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Comparison of in vivo and simulator-retrieved metal-on-metal cervical disc replacements

Steven M. Kurtz, PhD,1,2 Lauren Ciccarelli, MS,1 Megan L. Harper, MASc,3 Ryan Siskey, MS,1,2 Jacob Shorez, MS,3 Frank W. Chan, PhD3

1Exponent, Inc., Philadelphia, PA 2Drexel University, Philadelphia, PA 3Medtronic, Memphis, TN



Cervical disc arthroplasty is regarded as a promising treatment for myelopathy and radiculopathy as an alternative to cervical spine fusion. On the basis of 2-year clinical data for the PRESTIGE® Cervical Disc (Medtronic, Memphis, Tennessee), the Food and Drug Administration recommended conditional approval in September 2006 and final approval in July 2007; however, relatively little is known about its wear and damage modes in vivo. The main objective was to analyze the tribological findings of the PRESTIGE® Cervical Disc. This study characterized the in vivo wear patterns of retrieved cervical discs and tested the hypothesis that the total disc replacements exhibited similar surface morphology and wear patterns in vitro as in vivo.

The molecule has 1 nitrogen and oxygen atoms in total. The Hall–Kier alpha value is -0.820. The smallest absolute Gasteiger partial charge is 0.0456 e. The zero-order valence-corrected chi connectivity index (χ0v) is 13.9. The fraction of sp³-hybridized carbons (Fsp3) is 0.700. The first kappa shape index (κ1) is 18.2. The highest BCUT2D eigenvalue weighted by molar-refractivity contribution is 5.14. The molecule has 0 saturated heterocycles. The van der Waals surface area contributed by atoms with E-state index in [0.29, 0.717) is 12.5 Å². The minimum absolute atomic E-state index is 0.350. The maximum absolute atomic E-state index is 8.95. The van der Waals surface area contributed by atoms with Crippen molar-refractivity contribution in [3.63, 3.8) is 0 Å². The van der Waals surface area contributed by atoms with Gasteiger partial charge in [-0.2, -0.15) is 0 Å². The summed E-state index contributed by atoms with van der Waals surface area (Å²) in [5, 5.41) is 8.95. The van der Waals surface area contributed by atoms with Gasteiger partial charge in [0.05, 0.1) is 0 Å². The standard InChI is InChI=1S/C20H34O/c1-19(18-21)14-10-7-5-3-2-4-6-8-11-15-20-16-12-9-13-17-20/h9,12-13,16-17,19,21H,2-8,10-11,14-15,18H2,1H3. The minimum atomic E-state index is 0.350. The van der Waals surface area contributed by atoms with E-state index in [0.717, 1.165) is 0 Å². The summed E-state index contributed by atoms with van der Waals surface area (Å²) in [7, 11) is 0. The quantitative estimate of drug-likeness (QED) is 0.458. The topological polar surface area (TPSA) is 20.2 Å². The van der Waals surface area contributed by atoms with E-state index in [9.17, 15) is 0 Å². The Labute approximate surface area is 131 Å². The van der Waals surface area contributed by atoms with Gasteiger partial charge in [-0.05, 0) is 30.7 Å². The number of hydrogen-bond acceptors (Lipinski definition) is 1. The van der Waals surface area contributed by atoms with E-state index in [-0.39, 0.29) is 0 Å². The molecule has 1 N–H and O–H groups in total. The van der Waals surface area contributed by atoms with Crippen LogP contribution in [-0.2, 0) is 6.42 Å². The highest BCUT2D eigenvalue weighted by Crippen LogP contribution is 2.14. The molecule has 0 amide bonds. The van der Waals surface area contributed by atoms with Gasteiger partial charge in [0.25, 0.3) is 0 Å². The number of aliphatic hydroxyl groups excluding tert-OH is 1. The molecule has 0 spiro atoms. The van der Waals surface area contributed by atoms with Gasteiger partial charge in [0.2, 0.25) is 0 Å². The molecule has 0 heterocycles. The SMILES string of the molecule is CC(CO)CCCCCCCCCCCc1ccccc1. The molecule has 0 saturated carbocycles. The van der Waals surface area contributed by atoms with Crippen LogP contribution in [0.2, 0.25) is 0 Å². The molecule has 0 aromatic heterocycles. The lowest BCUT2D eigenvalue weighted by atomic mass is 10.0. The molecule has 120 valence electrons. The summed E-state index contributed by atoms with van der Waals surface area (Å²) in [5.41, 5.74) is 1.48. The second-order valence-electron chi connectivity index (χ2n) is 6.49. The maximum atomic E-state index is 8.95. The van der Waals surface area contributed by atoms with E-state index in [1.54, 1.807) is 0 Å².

Ten explanted total disc replacements (PRESTIGE®, PRESTIGE® I, and PRESTIGE® II) from 10 patients retrieved after a mean of 1.8 years (range, 0.3–4.1 years) were analyzed. Wear testing included coupled lateral bending (±4.7°) and axial rotation (±3.8°) with a 49 N axial load for 5 million cycles followed by 10 million cycles of flexion-extension (±9.7°) with 148 N. Implant surfaces were characterized by the use of white-light interferometry, scanning electron microscopy, and energy dispersive spectroscopy.


The explants generally exhibited a slightly discolored, elliptic wear region of varying dimension centered in the bearing center, with the long axis oriented in the medial-lateral direction. Abrasive wear was the dominant in vivo wear mechanism, with microscopic scratches generally oriented in the medial-lateral direction. Wear testing resulted in severe abrasive wear in a curvilinear fashion oriented primarily in the medial-lateral direction. All retrievals showed evidence of an abrasive wear mechanism.


This study documented important similarity between the wear mechanisms of components tested in vitro and explanted PRESTIGE® Cervical Discs; however, the severity of wear was much greater during the in vitro test compared with the retrievals.

cervical arthroplasty, total disc replacement, biomechanics, Retrieval analysis
Volume 6